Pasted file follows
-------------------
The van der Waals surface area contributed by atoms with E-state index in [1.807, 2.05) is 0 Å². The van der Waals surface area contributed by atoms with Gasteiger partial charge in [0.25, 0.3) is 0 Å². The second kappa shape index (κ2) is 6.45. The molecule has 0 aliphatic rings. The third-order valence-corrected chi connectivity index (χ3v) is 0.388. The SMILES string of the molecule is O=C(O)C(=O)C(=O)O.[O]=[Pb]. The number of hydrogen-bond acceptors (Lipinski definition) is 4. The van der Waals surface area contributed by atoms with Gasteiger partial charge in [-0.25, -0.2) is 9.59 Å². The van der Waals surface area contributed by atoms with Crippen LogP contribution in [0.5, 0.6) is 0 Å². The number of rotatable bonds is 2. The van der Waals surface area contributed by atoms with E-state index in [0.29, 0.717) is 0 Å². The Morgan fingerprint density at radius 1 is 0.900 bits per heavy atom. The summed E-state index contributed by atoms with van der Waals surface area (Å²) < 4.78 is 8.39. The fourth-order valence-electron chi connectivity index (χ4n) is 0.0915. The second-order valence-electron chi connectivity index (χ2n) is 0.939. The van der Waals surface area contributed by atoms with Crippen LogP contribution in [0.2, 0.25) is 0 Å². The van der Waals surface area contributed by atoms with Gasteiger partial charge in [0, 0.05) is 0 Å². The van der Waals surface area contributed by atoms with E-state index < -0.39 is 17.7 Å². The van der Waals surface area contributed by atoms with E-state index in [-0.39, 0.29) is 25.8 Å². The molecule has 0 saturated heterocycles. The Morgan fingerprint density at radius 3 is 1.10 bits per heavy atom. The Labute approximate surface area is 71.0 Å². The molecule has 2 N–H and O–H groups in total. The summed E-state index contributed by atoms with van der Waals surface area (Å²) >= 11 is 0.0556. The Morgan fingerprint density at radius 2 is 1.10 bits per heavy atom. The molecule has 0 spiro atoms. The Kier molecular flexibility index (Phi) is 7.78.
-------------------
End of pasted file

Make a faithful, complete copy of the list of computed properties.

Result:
The van der Waals surface area contributed by atoms with E-state index in [1.807, 2.05) is 0 Å². The van der Waals surface area contributed by atoms with Gasteiger partial charge in [0.25, 0.3) is 0 Å². The second kappa shape index (κ2) is 6.45. The molecule has 0 aliphatic rings. The third-order valence-corrected chi connectivity index (χ3v) is 0.388. The SMILES string of the molecule is O=C(O)C(=O)C(=O)O.[O]=[Pb]. The number of hydrogen-bond acceptors (Lipinski definition) is 4. The van der Waals surface area contributed by atoms with Gasteiger partial charge in [-0.25, -0.2) is 9.59 Å². The van der Waals surface area contributed by atoms with Crippen LogP contribution in [0.5, 0.6) is 0 Å². The number of rotatable bonds is 2. The van der Waals surface area contributed by atoms with E-state index in [0.29, 0.717) is 0 Å². The Morgan fingerprint density at radius 1 is 0.900 bits per heavy atom. The summed E-state index contributed by atoms with van der Waals surface area (Å²) < 4.78 is 8.39. The fourth-order valence-electron chi connectivity index (χ4n) is 0.0915. The second-order valence-electron chi connectivity index (χ2n) is 0.939. The van der Waals surface area contributed by atoms with Crippen LogP contribution in [0.2, 0.25) is 0 Å². The van der Waals surface area contributed by atoms with Gasteiger partial charge in [0, 0.05) is 0 Å². The van der Waals surface area contributed by atoms with E-state index < -0.39 is 17.7 Å². The van der Waals surface area contributed by atoms with E-state index in [-0.39, 0.29) is 25.8 Å². The molecule has 0 saturated heterocycles. The Morgan fingerprint density at radius 3 is 1.10 bits per heavy atom. The Labute approximate surface area is 71.0 Å². The molecule has 2 N–H and O–H groups in total. The summed E-state index contributed by atoms with van der Waals surface area (Å²) >= 11 is 0.0556. The Morgan fingerprint density at radius 2 is 1.10 bits per heavy atom. The molecule has 0 spiro atoms. The Kier molecular flexibility index (Phi) is 7.78.